Cory Doctorow, blogger at BoingBoing and author of several books, came to town last weekend and did a reading/signing of his latest novel For The Win at Flyleaf Books in Chapel Hill on Sunday.
I assume that, being bloggers and blog-readers, you all know who Cory is and what he does – if not, follow the links above as this post is going to be self-centered 😉
This is the first time I got to meet Cory in person, but he is pretty important person in my life. After I have been blogging about politics for a couple of years and my blog started being well known in the circles of the progressive blogosphere, Kerry/Edwards ticket lost and we all sunk into a collective state of depression. I wrote a few election post-mortems but the wind was out of my sails and I was tired of political blogging.
So I started a new blog in January 2005 and posted a longish blog post about circadian rhythms and sleep in humans. I installed Sitemeter on that one-post blog and went to sleep, only to wake up in the morning to an avalanche of traffic – coming from BoingBoing, linked to by Cory. Soon others linked to it as well, e.g., Andrew Sullivan. To this day, this is still one of the most visited posts in my blogging career and at least once a year it gets rediscovered by someone on digg, redditt or stumbleupon which brings in another mini-avalanche of traffic to it.
That was a wake-up call and an Eureka moment. Aha! Everyone can bash Bush and Cheney, but not everyone can write about science from a position of expertise! I can! On that day I became a science blogger. I knew a handful of science blogs at the time – Intersection, Loom, Pharyngula, Deltoid…but really, the space was still wide open at that time. Very soon, my science blog was receiving as high traffic as the political one, although I kept it very narrowly focused on just chronobiology – talk about a niche blog!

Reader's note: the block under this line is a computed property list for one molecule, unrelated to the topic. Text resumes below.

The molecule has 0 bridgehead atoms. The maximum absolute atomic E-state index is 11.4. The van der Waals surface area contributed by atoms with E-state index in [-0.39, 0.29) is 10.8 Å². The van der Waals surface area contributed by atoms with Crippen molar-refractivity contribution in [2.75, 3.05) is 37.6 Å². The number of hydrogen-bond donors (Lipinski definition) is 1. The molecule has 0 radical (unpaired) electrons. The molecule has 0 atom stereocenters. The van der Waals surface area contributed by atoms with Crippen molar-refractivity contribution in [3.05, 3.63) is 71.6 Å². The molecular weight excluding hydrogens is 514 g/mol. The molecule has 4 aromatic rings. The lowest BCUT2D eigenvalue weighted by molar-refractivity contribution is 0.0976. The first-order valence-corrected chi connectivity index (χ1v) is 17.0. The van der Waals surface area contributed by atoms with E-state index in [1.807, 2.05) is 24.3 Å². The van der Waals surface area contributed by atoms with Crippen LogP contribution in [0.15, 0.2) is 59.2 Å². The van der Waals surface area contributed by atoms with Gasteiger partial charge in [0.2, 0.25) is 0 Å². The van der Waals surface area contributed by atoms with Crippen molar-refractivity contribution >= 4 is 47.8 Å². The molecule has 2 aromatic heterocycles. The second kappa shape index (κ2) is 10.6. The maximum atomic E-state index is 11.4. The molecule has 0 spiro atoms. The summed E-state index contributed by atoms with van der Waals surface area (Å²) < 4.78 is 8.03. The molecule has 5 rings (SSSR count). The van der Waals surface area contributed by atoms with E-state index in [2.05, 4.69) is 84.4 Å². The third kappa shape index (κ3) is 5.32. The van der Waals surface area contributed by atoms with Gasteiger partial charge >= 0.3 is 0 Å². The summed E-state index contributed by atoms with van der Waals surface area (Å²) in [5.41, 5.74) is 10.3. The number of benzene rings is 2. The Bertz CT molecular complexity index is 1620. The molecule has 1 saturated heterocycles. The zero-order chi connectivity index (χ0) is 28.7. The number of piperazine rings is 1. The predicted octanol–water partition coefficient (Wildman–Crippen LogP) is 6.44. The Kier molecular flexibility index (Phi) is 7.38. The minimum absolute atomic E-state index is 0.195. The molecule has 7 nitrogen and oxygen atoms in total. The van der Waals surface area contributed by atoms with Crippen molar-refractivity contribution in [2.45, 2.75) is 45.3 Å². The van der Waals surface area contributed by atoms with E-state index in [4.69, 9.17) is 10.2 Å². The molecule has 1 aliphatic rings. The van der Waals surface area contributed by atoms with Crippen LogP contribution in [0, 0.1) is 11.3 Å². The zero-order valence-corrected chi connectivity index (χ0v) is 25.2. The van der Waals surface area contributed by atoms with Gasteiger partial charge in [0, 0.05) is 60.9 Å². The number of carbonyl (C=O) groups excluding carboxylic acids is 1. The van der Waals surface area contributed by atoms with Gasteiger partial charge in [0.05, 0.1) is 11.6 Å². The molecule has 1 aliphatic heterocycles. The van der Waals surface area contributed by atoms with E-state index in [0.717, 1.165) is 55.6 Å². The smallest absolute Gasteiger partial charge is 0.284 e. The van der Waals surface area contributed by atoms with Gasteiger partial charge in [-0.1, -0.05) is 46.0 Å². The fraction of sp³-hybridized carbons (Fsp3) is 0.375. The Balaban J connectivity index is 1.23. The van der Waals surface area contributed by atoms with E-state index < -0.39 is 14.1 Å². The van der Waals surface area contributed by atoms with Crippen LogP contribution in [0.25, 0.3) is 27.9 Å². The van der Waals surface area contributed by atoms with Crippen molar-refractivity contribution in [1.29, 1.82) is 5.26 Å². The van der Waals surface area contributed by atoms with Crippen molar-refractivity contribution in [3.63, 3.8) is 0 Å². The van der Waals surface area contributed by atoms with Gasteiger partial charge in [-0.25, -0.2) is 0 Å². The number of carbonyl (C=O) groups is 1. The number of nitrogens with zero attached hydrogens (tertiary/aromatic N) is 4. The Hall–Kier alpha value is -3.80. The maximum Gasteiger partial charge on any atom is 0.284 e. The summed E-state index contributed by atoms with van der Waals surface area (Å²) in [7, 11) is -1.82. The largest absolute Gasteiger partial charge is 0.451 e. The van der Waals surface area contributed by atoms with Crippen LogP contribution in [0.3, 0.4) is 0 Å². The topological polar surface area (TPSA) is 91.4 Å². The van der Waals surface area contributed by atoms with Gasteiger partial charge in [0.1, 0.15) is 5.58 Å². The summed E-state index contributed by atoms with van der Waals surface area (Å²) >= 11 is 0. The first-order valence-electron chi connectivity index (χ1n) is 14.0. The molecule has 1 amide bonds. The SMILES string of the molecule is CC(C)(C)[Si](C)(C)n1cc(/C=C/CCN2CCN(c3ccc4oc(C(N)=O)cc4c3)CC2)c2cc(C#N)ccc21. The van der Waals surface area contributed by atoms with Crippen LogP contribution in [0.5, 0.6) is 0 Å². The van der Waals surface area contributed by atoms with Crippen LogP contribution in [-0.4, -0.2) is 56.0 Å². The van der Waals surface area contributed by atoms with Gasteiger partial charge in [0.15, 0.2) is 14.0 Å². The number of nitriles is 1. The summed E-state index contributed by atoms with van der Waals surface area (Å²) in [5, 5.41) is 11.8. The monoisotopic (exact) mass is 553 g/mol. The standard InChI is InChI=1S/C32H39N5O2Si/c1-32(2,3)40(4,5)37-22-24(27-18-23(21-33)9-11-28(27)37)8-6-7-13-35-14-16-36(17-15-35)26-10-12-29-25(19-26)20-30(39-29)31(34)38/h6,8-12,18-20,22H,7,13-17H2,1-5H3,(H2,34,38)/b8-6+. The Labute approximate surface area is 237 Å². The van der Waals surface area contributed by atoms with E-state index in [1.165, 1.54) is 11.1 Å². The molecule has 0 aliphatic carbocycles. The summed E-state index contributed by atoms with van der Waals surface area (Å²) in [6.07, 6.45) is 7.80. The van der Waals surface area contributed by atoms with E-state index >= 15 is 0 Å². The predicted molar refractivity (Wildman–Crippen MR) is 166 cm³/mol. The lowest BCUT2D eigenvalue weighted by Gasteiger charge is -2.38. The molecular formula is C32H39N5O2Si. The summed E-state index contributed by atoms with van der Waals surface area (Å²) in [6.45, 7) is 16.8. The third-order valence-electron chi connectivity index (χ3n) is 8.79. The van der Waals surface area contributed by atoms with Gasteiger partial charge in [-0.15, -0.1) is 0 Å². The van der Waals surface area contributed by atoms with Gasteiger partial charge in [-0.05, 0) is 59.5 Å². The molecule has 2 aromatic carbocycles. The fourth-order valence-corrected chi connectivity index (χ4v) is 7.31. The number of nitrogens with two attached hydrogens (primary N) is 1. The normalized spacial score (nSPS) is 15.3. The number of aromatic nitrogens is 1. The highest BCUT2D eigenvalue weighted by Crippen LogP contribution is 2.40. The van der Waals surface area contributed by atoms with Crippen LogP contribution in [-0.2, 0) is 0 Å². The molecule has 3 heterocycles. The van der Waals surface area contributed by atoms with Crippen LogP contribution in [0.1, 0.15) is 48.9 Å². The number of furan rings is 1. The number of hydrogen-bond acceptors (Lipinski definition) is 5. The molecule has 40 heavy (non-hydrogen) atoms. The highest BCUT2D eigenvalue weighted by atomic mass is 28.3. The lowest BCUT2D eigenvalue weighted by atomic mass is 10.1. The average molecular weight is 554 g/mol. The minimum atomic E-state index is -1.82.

A year later, I was invited to join Scienceblogs.com which widened my audience and enabled me to organize the first science blogging conference (now known as ScienceOnline) and to put together the first science blogging anthology (Open Laboratory 2006). This broadened my audience even more and put my name out there into the media, the science publishing world and Science 2.0 world. As a blogger whose academic library password expired, I naturally became a proponent of Open Access and tended to blog a lot about PLoS papers because I could access them. All of this led to a job at PLoS which I got in the comments of a blog post of mine. That job then led to many other opportunities – speaking invitations, two trips to Europe, various consulting gigs, etc.
So, a single link from someone like Cory can completely alter one’s career trajectory. Just saying. Never hold your links back, you never know how that can help a person one day.
Oh, and you never know what exactly on your blog is interesting to other people. Cory says he loves the Clock Quotes. Go figure!
Anyway, I took a few murky photos at the reading – under the fold:
And this is Paul Jones introducing Cory:
And watch this video of Cory – about science, science culture, science publishing and science communication:
“That was a wake-up call and an Eureka moment. Aha! Everyone can bash Bush and Cheney, but not everyone can write about science from a position of expertise!”
That should be stapled on the forehead of a lot more science bloggers! 🙂
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